Danish economic growth to take hold this year: DI

There are blue skies ahead for the Danish economy according to the Confederation of Danish Industry, which calls for thousands of new jobs and more money in consumers' pockets.

Danish economic growth to take hold this year: DI
Thousands of new jobs and economic growth coming this year and next, the Confederation of Danish Industry says. Photo: Simon Skipper/Scanpix
The Confederation of Danish Industry (DI) released an economic prognosis Friday that calls for “significantly better developments” over the next two years. 
“This year and next year, the outlook is for more normal growth rates in the Danish economy at about 1.5 percent. With that, we expect significantly better developments that we have had in a long time,” DI’s prognosis states. 
DI predicts the creation of 32,000 new jobs in the private sector, with the number of unemployed dropping by 10,000 this year and even more in 2016. 
By the end of 2016, DI predicts that the national unemployment rate will be down to 3.9 percent. 
Consumers, meanwhile, will continue to benefit from the low interest rates that have led to a rash of ‘super loans’ and falling oil prices that earlier this month led to the first drop in Danish consumer prices since 1954.
“There is a tailwind for consumer spending from all directions at the outset of the present year. Real wages are strongly increasing as a result of falling consumer prices, employment continues to increase and interest rates are at all-time lows,” DI writes.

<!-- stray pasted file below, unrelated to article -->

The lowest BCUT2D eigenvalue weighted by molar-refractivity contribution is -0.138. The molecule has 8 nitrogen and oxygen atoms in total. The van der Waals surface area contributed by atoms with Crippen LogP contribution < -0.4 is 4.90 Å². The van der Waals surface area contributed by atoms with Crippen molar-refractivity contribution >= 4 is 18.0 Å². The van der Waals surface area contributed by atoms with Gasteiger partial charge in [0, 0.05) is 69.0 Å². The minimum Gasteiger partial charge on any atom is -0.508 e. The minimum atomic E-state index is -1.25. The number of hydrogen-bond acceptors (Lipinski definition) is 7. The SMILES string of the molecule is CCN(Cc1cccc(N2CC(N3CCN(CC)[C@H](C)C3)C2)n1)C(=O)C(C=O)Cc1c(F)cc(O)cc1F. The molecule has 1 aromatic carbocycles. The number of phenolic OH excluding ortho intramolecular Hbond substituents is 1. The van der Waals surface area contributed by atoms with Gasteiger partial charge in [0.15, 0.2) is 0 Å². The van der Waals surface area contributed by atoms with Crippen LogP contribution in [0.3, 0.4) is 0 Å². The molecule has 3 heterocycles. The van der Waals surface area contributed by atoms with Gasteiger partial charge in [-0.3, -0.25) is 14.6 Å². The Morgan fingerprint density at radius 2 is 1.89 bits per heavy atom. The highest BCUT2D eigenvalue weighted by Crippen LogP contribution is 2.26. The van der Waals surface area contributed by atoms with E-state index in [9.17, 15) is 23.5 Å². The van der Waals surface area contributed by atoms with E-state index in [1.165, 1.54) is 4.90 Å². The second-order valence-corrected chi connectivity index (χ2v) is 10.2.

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‘We agree to disagree’: Still no progress in marathon SAS strike talks

By lunchtime on Friday, talks between the Scandinavian airline SAS and unions representing striking pilots were still stuck on "difficult issues".

'We agree to disagree': Still no progress in marathon SAS strike talks

“We agree that we disagree,” Roger Klokset, from the Norwegian pilots’ union, said at lunchtime outside the headquarters of the Confederation of Swedish Enterprise in Stockholm, where talks are taking place. “We are still working to find a solution, and so long as there is still some point in continuing negotiations, we will do that.” 

Mats Ruland, a mediator for the Norwegian government, said that there were “still several difficult issues which need to be solved”. 

At 1pm on Friday, the two sides took a short break from the talks for lunch, after starting at 9am. On Thursday, they negotiated for 15 hours, breaking off at 1am on Friday morning. 

READ ALSO: What’s the latest on the SAS plane strike?

Marianne Hernæs, SAS’s negotiator on Friday told journalists she was tired after sitting at the negotiating table long into the night. 

“We need to find a model where we can meet in the middle and which can ensure that we pull in the income that we are dependent on,” she said. 

Klokset said that there was “a good atmosphere” in the talks, and that the unions were sticking together to represent their members.

“I think we’ve been extremely flexible so far. It’s ‘out of this world’,’ said Henrik Thyregod, with the Danish pilots’ union. 

“This could have been solved back in December if SAS had not made unreasonable demands on the pilots,” Klokset added. 

The strike, which is now in its 12th day, has cost SAS up to 130m kronor a day, with 2,550 flights cancelled by Thursday, affecting 270,000 passengers.